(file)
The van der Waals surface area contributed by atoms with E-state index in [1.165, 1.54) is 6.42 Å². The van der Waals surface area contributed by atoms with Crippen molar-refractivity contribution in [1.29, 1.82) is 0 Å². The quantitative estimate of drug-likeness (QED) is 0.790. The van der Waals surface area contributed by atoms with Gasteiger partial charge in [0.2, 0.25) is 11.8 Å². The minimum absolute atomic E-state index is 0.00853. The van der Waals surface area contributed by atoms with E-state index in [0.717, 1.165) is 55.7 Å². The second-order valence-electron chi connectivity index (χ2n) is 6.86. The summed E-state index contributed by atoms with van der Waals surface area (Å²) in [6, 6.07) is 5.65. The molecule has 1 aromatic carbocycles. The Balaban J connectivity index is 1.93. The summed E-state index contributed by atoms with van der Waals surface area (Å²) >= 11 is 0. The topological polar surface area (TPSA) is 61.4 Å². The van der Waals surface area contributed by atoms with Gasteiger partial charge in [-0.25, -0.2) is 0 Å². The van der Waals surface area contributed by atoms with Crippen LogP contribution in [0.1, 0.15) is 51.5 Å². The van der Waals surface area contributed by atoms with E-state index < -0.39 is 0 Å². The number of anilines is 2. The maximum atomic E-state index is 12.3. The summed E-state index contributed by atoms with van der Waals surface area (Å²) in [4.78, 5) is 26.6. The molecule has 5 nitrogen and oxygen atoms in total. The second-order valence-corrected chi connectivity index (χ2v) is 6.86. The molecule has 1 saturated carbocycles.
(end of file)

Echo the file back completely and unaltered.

The van der Waals surface area contributed by atoms with E-state index in [1.165, 1.54) is 6.42 Å². The van der Waals surface area contributed by atoms with Crippen molar-refractivity contribution in [1.29, 1.82) is 0 Å². The quantitative estimate of drug-likeness (QED) is 0.790. The van der Waals surface area contributed by atoms with Gasteiger partial charge in [0.2, 0.25) is 11.8 Å². The minimum absolute atomic E-state index is 0.00853. The van der Waals surface area contributed by atoms with E-state index in [0.717, 1.165) is 55.7 Å². The second-order valence-electron chi connectivity index (χ2n) is 6.86. The summed E-state index contributed by atoms with van der Waals surface area (Å²) in [6, 6.07) is 5.65. The molecule has 1 aromatic carbocycles. The Balaban J connectivity index is 1.93. The summed E-state index contributed by atoms with van der Waals surface area (Å²) >= 11 is 0. The topological polar surface area (TPSA) is 61.4 Å². The van der Waals surface area contributed by atoms with Gasteiger partial charge in [-0.25, -0.2) is 0 Å². The van der Waals surface area contributed by atoms with Crippen LogP contribution in [0.1, 0.15) is 51.5 Å². The van der Waals surface area contributed by atoms with E-state index < -0.39 is 0 Å². The number of anilines is 2. The maximum atomic E-state index is 12.3. The summed E-state index contributed by atoms with van der Waals surface area (Å²) in [4.78, 5) is 26.6. The molecule has 5 nitrogen and oxygen atoms in total. The second-order valence-corrected chi connectivity index (χ2v) is 6.86. The molecule has 1 saturated carbocycles.